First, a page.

Targets of the 14d-specific and 21d-specific miRNAs contained 4 functions, which were not identified in the 9 common miRNAs; “antioxidant”, “chemoattractant”, “chemorepellent” and “electron carrier” (Figure 2, annotated with ″2‶, ″4‶, ″5‶, and ″6‶). Targets of the 14d-specific miRNAs had significantly higher representation in the “antioxidant” function than those of the 21d-specific miRNAs (Figure 2, annotated with “2”) and marginally higher representation in the “electron carrier” function (Figure 2, annotated with “6”). Targets of the 21d-specific miRNAs were relatively more abundant in the “chemoattractant” and “chemorepellent” functions (Figure 2, annotated with ″4‶ and ″5‶), and “protein tag” functions (Figure 2, annotated with “8”). For biological process, the targets of 14d-specific miRNAs had marginally higher percentages in “immune system process”, “multi-organismal process” and “viral reproduction” processes than either the common miRNAs or the 21d-infected miRNAs (Figure 2, annotated with ″10‶, ″11‶ and ″12‶), but targets of the 21d-specific miRNAs had significantly higher representation in the ‶cell killing” process (Figure 2, annotated with ″9‶).

Among the targets, some immune-related functionality was found, including “Chemokine”, “Cytokine”, “Growth factor” and “Interleukin”. For chemokine-related targets/factors/receptors, there were 12 targets associated with 14d-specific miRNAs, including “binding activity” (GO:0031726) and “antagonist activity” (GO:0046817), but only one target (GO:0008009) associated with 21d-specific miRNAs and the 9 miRNAs common to both time points post-infection. For cytokine-related factors, 3 and 9 targets were associated with the 9 miRNAs common to both time points post-infection and 14d-specific miRNAs respectively, while there were 18 targets associated with the 21d-specific miRNAs. For “growth factor”, there were 12, 57 and 66 targets respectively for the 9 miRNAs common to both time points post-infection, 14d-specific and 21d-specific miRNAs; including fibroblast growth factor (GO:0005105), epidermal growth factor (GO:0005154), nerve growth factor (GO:0048406) and vascular endothelial growth factor (GO:0005021). For “interleukins” (IL), receptors of IL-3, IL-6, and IL-23 were amongst the targets of the 9 miRNAs common to both time points post-infection; receptors of IL-1 and IL-7 were associated with the 14d-specific miRNAs and the majority of the interleukin receptors were amongst the targets of the 21d-specific miRNAs, including IL-1, IL-2, IL-3, IL-7 and IL-23.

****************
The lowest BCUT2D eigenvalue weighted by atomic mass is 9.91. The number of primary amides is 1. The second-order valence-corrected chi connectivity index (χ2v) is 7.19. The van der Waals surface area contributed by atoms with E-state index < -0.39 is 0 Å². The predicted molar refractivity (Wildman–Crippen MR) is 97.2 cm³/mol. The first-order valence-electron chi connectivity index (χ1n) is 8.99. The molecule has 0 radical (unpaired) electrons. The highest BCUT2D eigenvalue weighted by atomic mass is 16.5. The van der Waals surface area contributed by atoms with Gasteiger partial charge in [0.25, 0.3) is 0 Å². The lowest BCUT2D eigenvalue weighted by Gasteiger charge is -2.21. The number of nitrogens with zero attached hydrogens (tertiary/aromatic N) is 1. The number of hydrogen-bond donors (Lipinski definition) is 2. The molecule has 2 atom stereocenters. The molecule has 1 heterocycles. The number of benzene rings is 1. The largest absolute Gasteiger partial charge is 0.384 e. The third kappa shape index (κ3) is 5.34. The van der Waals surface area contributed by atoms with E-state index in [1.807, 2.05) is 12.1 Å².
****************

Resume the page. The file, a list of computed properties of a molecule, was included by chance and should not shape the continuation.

miRNA quantification

Six representative miRNAs, including mmu-mir-5107 and mmu-miR-novel-1 (common to both time points post-infection); 14df-m0014-5p and 14df-m0027-3p (14d-specific miRNAs), and 21df-m0027-5p and 21df-m0013-5p (21d-specific miRNAs), which had higher copy numbers than others, were chosen and used in a quantitative PCR analysis (Figure 3). All 6 miRNAs were successfully amplified. The mmu-miR-5107 was expressed marginally higher in the 21d sample (1.19 ± 0.12) than in the 14d (1 ± 0.14), while the expression level of mmu-miR-novel-1 was slightly lower in the 21d sample (0.63 ± 0.07) than that in the 14d RNA (1 ± 0.11). The other 4 miRNAs were at nearly same level as the endogenous control with expression levels of 1 ± 0.23 (14df-mmu-m0014-5p), 1 ± 0.09 (14df-mmu-m0027-3p), 1 ± 0.05 (21df-mmu-m0027-5p), and 1 ± 0.04 (21df-mmu-m0013-5p).
Figure 3

Quantitative PCR analysis of the 6 representative miRNAs.

Discussion

Invasion and survival of parasitic protozoa in a hostile host environment requires multiple gene expression adaptations for modifying or manipulating the host environment, some of which are thought to involve parasite-derived miRNAs [30]. In addition, host-derived miRNAs control host protein production; for example human miRNAs are reported to control the expression of around 60% of human protein-coding genes and, because of these key regulatory functions, deregulation of miRNAs has been associated with the pathogenesis, progression and prognosis of different diseases [31]. To analyze the interplay between parasite and host at the miRNA levels, we investigated the changes in miRNA profiles of mouse brains 14 and 21 d after infection with cyst-forming T. gondii, which had more cyst burdens than other time points [32].